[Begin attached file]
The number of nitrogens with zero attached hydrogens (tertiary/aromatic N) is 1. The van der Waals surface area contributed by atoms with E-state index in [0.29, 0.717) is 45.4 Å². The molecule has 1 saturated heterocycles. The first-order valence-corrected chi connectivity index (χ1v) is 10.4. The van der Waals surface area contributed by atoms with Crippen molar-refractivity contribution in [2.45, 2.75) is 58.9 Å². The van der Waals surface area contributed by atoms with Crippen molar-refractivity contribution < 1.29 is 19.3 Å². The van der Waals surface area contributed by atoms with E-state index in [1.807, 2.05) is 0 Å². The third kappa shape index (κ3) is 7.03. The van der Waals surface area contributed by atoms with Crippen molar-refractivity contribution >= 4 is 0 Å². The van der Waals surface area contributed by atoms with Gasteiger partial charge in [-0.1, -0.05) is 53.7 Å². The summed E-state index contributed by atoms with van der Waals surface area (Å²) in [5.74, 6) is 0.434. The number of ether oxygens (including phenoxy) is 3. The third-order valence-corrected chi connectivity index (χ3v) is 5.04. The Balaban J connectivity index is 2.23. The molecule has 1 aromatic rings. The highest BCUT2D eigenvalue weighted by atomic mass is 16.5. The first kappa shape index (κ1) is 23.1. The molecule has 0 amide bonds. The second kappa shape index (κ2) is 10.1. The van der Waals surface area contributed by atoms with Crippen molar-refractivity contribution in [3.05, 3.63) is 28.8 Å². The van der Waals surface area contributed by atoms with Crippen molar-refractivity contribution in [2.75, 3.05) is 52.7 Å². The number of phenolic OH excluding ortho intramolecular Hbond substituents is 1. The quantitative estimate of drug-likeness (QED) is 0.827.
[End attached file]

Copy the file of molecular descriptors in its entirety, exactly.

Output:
The number of nitrogens with zero attached hydrogens (tertiary/aromatic N) is 1. The van der Waals surface area contributed by atoms with E-state index in [0.29, 0.717) is 45.4 Å². The molecule has 1 saturated heterocycles. The first-order valence-corrected chi connectivity index (χ1v) is 10.4. The van der Waals surface area contributed by atoms with Crippen molar-refractivity contribution in [2.45, 2.75) is 58.9 Å². The van der Waals surface area contributed by atoms with Crippen molar-refractivity contribution < 1.29 is 19.3 Å². The van der Waals surface area contributed by atoms with E-state index in [1.807, 2.05) is 0 Å². The third kappa shape index (κ3) is 7.03. The van der Waals surface area contributed by atoms with Crippen molar-refractivity contribution >= 4 is 0 Å². The van der Waals surface area contributed by atoms with Gasteiger partial charge in [-0.1, -0.05) is 53.7 Å². The summed E-state index contributed by atoms with van der Waals surface area (Å²) in [5.74, 6) is 0.434. The number of ether oxygens (including phenoxy) is 3. The third-order valence-corrected chi connectivity index (χ3v) is 5.04. The Balaban J connectivity index is 2.23. The molecule has 1 aromatic rings. The highest BCUT2D eigenvalue weighted by atomic mass is 16.5. The first kappa shape index (κ1) is 23.1. The molecule has 0 amide bonds. The second kappa shape index (κ2) is 10.1. The van der Waals surface area contributed by atoms with Crippen molar-refractivity contribution in [3.05, 3.63) is 28.8 Å². The van der Waals surface area contributed by atoms with Crippen molar-refractivity contribution in [2.75, 3.05) is 52.7 Å². The number of phenolic OH excluding ortho intramolecular Hbond substituents is 1. The quantitative estimate of drug-likeness (QED) is 0.827.